Remnants of a glorious past peep out of every by-lane of the city which never fails to induce wonder. Delhi holds a lot of relics from bygone eras in the form of mosques speckled across the city, and here we introduce you to the most popular ones - take a look!
Located in the heart of the fabled old city of Shahjahanabad – the capital city of Mughal Emperor Shah Jahan – Jama Masjid is the largest mosque in the country and one of the largest in the world. It remains a true architectural marvel built in red sandstone and marble and the mosque was Emperor Shah Jahan’s principal place of worship. Come take in this wonder!
Whether you’re a Sufi aficionado or not, a trip to Delhi would be incomplete without a visit to the Hazrat Nizamuddin Dargah situated in the Nizamuddin West area of Delhi. Nizamuddin Dargah is one of the finest pieces of architectural structures of the Indian capital with verandas, arched gateways and domed roofs that look simply breathtaking!
Built in red sandstone and marble, this mosque has breathtakingly exquisite inscriptions from the Quran running along its walls. The Masjid is a bubble of peace and quiet amid the mad rush of the old city, where traders, laborers, tourists and residents alike jostle for space and the right of way. Stop by on your next jaunt to Chandni Chowk!
The mosque in Chandni Chowk got its name from its three distinct domes that have been constructed using gilded copper. The architecture of the Sunehri Masjid is unique with green flower-shaped patterns engraved on the pillars & the roof is covered by a carved wire mesh balustrade. Floral designs and mini domes cover the three arched entrances & enhance the beauty of the mosque.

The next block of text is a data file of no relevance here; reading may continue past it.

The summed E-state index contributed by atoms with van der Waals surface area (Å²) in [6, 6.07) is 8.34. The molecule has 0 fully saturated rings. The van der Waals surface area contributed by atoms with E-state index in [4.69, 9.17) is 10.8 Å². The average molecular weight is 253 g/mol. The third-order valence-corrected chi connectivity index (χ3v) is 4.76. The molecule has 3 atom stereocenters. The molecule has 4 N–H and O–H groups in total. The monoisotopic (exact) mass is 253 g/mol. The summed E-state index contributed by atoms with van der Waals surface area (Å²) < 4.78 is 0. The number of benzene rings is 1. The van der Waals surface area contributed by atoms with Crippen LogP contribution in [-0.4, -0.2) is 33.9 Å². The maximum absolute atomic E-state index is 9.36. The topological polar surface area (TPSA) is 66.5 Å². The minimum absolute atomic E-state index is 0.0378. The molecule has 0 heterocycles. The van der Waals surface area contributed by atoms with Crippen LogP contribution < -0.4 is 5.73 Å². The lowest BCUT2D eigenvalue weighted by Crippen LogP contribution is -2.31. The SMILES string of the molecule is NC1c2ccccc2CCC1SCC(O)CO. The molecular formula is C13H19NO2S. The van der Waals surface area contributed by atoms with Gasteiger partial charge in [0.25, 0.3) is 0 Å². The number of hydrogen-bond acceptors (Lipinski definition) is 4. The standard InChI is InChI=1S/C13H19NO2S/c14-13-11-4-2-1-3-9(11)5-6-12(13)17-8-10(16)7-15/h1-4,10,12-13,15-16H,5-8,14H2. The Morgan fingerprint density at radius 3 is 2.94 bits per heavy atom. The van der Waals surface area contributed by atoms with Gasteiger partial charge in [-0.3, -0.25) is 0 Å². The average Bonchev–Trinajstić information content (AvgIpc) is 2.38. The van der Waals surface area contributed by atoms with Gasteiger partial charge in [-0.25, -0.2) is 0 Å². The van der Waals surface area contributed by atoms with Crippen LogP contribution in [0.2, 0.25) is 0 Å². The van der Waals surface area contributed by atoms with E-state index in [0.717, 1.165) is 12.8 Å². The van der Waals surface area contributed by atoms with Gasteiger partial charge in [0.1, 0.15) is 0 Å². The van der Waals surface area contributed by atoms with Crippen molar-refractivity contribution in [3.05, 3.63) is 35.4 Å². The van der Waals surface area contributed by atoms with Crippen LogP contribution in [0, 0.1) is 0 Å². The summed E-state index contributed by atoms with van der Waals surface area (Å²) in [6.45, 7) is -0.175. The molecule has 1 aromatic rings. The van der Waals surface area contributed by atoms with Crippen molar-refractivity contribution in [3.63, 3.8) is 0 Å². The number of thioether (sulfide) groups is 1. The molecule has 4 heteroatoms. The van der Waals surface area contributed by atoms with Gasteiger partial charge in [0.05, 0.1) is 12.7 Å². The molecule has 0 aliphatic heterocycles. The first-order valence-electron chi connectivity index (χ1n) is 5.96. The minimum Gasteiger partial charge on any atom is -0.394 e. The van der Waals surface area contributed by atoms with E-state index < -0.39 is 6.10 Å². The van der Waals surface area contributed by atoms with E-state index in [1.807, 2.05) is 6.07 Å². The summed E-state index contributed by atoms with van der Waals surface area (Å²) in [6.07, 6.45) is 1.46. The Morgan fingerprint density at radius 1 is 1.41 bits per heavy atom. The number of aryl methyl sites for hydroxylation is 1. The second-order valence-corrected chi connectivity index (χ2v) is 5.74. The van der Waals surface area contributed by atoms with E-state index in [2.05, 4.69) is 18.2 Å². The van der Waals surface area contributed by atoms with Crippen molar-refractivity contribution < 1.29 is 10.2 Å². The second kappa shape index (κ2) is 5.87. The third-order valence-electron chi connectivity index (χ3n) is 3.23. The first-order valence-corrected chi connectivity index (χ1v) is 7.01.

Qutubuddin Bakhtiyar Kaki was one of the most remembered & prominent personalities in Sufi history. Even now, his grave rests quite peacefully in one courtyard of his dargah/shrine in Mehrauli. This shrine is open to all people and religions. On Thursdays & Fridays, Qawwali or Sufi prayers in the form of songs are sung by trained professionals - ‘Qawwals’. An annual Urs (death anniversary) takes place every year to celebrate this noble ascetic here.
Also known as the Ghata Masjid, it’s named after Zinat-ul-Nissa Begum, the daughter of the Mughal Emperor Aurangzeb. The red sandstone structure is marvellous to look at - the dome and minarets look stunning against the blue sky. It also has a large courtyard with various chambers and a tank which is no longer in use. The Masjid remains open from sunrise to sunset and must be visited for some me time!
‘Moth ki Masjid’, or the ‘Lentil Mosque’ is a fascinating relic from the time of the Lodi rulers, and stands in South Delhi. It stands on a square platform over 120 feet wide, its entrance decorated with many-coloured sandstones and the praying space is rectangular, surrounded by imposing, high walls. One distinct feature of the Masjid is the absence of towering minarets, otherwise seen as an essential feature of a mosque’s design. It remains open from sunrise to sunset.
Plus, you could also go visit Kalan Masjid in Chandni Chowk, Lal Masjid in Kashmiri Gate & Khirki Masjid in Malviya Nagar. Happy exploring!